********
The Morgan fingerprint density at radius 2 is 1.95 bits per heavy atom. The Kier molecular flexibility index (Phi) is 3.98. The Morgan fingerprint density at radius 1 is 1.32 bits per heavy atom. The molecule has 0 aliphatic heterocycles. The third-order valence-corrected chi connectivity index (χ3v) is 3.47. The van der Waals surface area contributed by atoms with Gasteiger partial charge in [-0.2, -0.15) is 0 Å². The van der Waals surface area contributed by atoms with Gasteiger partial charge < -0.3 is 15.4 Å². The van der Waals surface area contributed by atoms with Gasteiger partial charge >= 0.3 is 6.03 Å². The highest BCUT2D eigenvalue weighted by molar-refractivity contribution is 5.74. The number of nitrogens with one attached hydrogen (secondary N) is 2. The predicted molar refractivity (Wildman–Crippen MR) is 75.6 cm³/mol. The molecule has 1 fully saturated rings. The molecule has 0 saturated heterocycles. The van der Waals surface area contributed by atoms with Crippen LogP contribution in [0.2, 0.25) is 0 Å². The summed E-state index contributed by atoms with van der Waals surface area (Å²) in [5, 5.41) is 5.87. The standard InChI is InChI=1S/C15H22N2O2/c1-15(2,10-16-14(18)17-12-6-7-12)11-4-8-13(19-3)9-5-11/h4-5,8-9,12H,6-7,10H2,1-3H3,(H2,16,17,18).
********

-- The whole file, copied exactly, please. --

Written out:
The Morgan fingerprint density at radius 2 is 1.95 bits per heavy atom. The Kier molecular flexibility index (Phi) is 3.98. The Morgan fingerprint density at radius 1 is 1.32 bits per heavy atom. The molecule has 0 aliphatic heterocycles. The third-order valence-corrected chi connectivity index (χ3v) is 3.47. The van der Waals surface area contributed by atoms with Gasteiger partial charge in [-0.2, -0.15) is 0 Å². The van der Waals surface area contributed by atoms with Gasteiger partial charge < -0.3 is 15.4 Å². The van der Waals surface area contributed by atoms with Gasteiger partial charge >= 0.3 is 6.03 Å². The highest BCUT2D eigenvalue weighted by molar-refractivity contribution is 5.74. The number of nitrogens with one attached hydrogen (secondary N) is 2. The predicted molar refractivity (Wildman–Crippen MR) is 75.6 cm³/mol. The molecule has 1 fully saturated rings. The molecule has 0 saturated heterocycles. The van der Waals surface area contributed by atoms with Crippen LogP contribution in [0.2, 0.25) is 0 Å². The summed E-state index contributed by atoms with van der Waals surface area (Å²) in [5, 5.41) is 5.87. The standard InChI is InChI=1S/C15H22N2O2/c1-15(2,10-16-14(18)17-12-6-7-12)11-4-8-13(19-3)9-5-11/h4-5,8-9,12H,6-7,10H2,1-3H3,(H2,16,17,18).